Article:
I had a call from the manager of the new agency today.  She's 'identified at least one suitable possibility in their carer pool,' and they're both coming round tomorrow afternoon.  The manager will go through the paperwork that she didn't bring on Tuesday, and the three of us will discuss my 'needs and expectations,' and then I think the carer said that she'll leave me and the prospective carer alone for a while so we can discuss things further and I can ask any questions I may have.

I currently get my domestic care (cleaning etc) provided by a different agency.  I'm not sure how it happened this way, but I've been thinking that it would make more sense to have all my care provided by one agency if possible, so on Tuesday I asked the manager of the new agency about the possibility of getting my domestic care through them as well.  Of course, it'd first have to go through the social worker so that she can discontinue the contract with the current agency, but there shouldn't be a problem, especially as it's a bit of a battle to get the person who comes for my domestic care to do a decent job.  The agency manager said they'd be happy to provide that service too, but maybe I'd want to see how they pan out with the other bit of the care package first, and that it wouldn't matter if it didn't all start at the same time.  This is looking promising. 

So far the new agency seem much more client-centred than the other agencies I've had, even to the point of asking me what time would be good for me to have them come!  No more having my main meal of the day being prepared at 4.30pm - hurrah!

Saturday, 11 June 2011

I am - I have been

I am a church – honest and spiritual.
I have been a shack - small and fallen to the ground.

I am an owl singing melody in the night.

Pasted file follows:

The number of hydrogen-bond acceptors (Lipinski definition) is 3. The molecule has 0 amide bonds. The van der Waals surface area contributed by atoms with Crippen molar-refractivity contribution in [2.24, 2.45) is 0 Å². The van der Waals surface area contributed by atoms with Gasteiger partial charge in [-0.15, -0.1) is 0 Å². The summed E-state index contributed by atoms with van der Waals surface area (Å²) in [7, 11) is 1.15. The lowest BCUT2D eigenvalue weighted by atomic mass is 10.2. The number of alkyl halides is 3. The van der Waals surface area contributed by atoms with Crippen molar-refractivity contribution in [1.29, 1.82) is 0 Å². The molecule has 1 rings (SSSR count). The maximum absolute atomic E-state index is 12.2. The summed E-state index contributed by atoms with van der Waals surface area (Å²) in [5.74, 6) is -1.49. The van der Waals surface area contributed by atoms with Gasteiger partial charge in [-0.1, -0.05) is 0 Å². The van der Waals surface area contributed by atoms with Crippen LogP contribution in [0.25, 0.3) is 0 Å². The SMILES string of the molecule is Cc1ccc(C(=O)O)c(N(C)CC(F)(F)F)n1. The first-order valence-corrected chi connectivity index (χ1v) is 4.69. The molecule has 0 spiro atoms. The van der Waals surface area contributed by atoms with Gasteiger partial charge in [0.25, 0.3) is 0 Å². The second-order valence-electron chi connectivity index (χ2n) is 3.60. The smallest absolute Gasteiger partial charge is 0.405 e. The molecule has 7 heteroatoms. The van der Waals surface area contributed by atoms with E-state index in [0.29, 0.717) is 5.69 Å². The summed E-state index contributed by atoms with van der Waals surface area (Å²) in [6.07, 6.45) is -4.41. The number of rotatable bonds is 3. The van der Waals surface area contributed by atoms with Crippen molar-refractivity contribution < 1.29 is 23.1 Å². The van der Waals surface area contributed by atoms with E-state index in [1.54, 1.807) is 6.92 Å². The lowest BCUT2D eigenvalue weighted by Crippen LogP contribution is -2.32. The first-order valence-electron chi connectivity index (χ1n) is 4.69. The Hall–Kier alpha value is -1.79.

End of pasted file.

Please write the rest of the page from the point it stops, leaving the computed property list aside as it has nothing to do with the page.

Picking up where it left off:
I have been a mouse – shy, retreating and silent.

I am the greens of a forest on a hillside.
I have been the black of treacle in a jar.

I am an apple tree bearing fruit and in blossom.
I have been an oak – dying, all twisted and knotted.

I am a spring day, coming to life.
I have been a thunderstorm, scared of myself.

I am the iron of a girder – strong and upright.
I have been the porcelain of a cup, chipped and cracked.

I am an eagle soaring bold through the sky.
I have been a wren - tiny, hiding away.

Tuesday, 7 June 2011

A great night out

I had a fantastic evening on Sunday.  I went to The Sage on the Gateshead bank of the Tyne.  I love it at the The Sage - the building is magnificent, the views are wonderful, the atmosphere is welcoming, and I always feel a degree of sophistication whenever I go there, no matter what kind of concert I'm going to.  The concert I went to on Sunday was Ladysmith Black Mambazo.

Ladysmith Black Mambazo were formed back in 1960 by the same guy who leads them now - Joseph Shabalala - but they were brought to international fame in 1986 when they worked with Paul Simon on his album 'Gracelands'.  Those of you in the UK may also know their music from the old Heinz baked beans ads on telly.

I love their music and have done ever since I first heard them, but I've always had a love of traditional African music or music based upon traditional African music.  The close harmonies are fantastic, and sometimes a little unexpected; when they perform live LBM perform without instruments so musical texture is produced entirely through voice; the performances are always vibrant and energy-packed, with an awful lot of the guys kicking their height, something I haven't been able to do for years, but even Mr Shabalala can do it and he's probably about 70 years old now!